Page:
The article stems from a conference organised by Jiri Priban from Cardiff University on Gunther Teubner's idea of societal constitutionalism applied to transnational regimes. My role was to test whether his descriptive and normative framework was readily applicable to the lex sportiva, and in particular its overarching "constitutional" text: the Olympic Charter.

As you will see my conclusion is mixed. I find that the Olympic Charter (OC) displays many constitutional features and is even able to regularly defend successfully its autonomy vis-à-vis national states and their laws. However, while I document some inception of limitative constitutional rules, such as the ban on discrimination or the principle of fair play, I also conclude that those have limited impact in practice. While constitutional changes to the OC can be triggered by scandal, resistance and contestation, as illustrated by the emergence of environmental concerns after the Albertville Games and the governance reshuffle of the IOC after the Salt Lake City scandal, I am also sceptical that these were sufficient to tackle the underlying problems, as became obvious with the unmatched environmental damage caused by the Sotchi Games in 2014.

In conclusion, more than sporadic public outrage, I believe that the intervention of national law and, even more, European Union law will be capable and needed to rein the Olympic regime and impose external constitutional constraints on its (at least sometimes) destructive operations.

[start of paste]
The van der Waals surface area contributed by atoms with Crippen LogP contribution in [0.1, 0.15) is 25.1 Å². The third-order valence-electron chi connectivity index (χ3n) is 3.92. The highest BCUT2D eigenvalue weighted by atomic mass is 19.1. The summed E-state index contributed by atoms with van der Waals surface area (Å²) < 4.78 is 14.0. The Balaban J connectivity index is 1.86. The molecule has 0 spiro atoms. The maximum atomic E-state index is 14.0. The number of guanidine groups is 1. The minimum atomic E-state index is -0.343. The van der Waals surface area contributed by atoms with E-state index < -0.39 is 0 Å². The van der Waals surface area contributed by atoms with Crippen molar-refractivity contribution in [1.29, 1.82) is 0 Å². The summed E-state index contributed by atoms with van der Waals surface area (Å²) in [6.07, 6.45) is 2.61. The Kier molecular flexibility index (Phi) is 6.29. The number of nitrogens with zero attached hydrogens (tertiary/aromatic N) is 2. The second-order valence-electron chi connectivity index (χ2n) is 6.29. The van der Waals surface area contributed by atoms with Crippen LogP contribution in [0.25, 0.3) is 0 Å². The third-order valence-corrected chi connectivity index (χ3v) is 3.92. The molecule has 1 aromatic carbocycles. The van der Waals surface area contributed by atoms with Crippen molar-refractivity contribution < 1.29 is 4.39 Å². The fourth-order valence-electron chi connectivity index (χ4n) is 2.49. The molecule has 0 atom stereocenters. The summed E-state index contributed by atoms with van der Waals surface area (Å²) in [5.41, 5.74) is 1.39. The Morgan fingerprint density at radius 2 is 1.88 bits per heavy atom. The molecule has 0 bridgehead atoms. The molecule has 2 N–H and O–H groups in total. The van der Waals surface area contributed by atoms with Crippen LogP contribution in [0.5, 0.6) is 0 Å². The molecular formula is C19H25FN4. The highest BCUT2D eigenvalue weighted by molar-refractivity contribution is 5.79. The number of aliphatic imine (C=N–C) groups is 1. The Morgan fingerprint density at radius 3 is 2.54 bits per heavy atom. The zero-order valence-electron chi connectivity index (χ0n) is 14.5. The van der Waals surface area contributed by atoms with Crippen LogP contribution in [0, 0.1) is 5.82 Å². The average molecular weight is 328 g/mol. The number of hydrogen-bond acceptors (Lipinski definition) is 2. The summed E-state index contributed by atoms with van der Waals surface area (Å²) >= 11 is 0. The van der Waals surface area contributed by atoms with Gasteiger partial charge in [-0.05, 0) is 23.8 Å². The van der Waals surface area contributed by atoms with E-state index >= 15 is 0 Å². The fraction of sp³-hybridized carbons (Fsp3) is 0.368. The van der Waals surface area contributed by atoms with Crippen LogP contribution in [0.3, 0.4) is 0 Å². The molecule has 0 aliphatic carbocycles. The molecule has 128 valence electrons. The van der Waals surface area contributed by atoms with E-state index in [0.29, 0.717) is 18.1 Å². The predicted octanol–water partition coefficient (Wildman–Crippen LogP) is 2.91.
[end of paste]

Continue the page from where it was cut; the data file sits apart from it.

Here is the abstract of the article: This article examines various aspects of Teubner's theory of societal constitutionalism using the lex sportiva as an empirical terrain. The case study focuses on the operation of the Olympic Charter as a transnational constitution of the Olympic movement. It shows that recourse to a constitutional vocabulary is not out of place in qualifying the function and authority of the Charter inside and outside the Olympic movement. Yet, the findings of the case study also nuance some of Teubner's descriptive claims and question his normative strategy.

Good read! (And do not hesitate to share your feedback)


New Position - Internship in International Sports Law - Deadline 15 August


The T.M.C. Asser Instituut offers post-graduate students the opportunity to gain practical experience in the field of international and European sports law.  The T.M.C. Asser Instituut, located in The Hague, is an inter-university research institute specialized in international and European law. Since 2002, it is the home of the ASSER International Sports Law Centre, a pioneer in the field of European and international sports law. More...


Human Rights Protection and the FIFA World Cup: A Never-Ending Match? - By Daniela Heerdt

Editor’s note: Daniela Heerdt is a PhD candidate at Tilburg Law School in the Netherlands. Her PhD research deals with the establishment of responsibility and accountability for adverse human rights impacts of mega-sporting events, with a focus on FIFA World Cups and Olympic Games. She recently published an article in the International Sports Law Journal that discusses to what extent the revised bidding and hosting regulations by FIFA, the IOC and UEFA strengthen access to remedy for mega-sporting events-related human rights violations.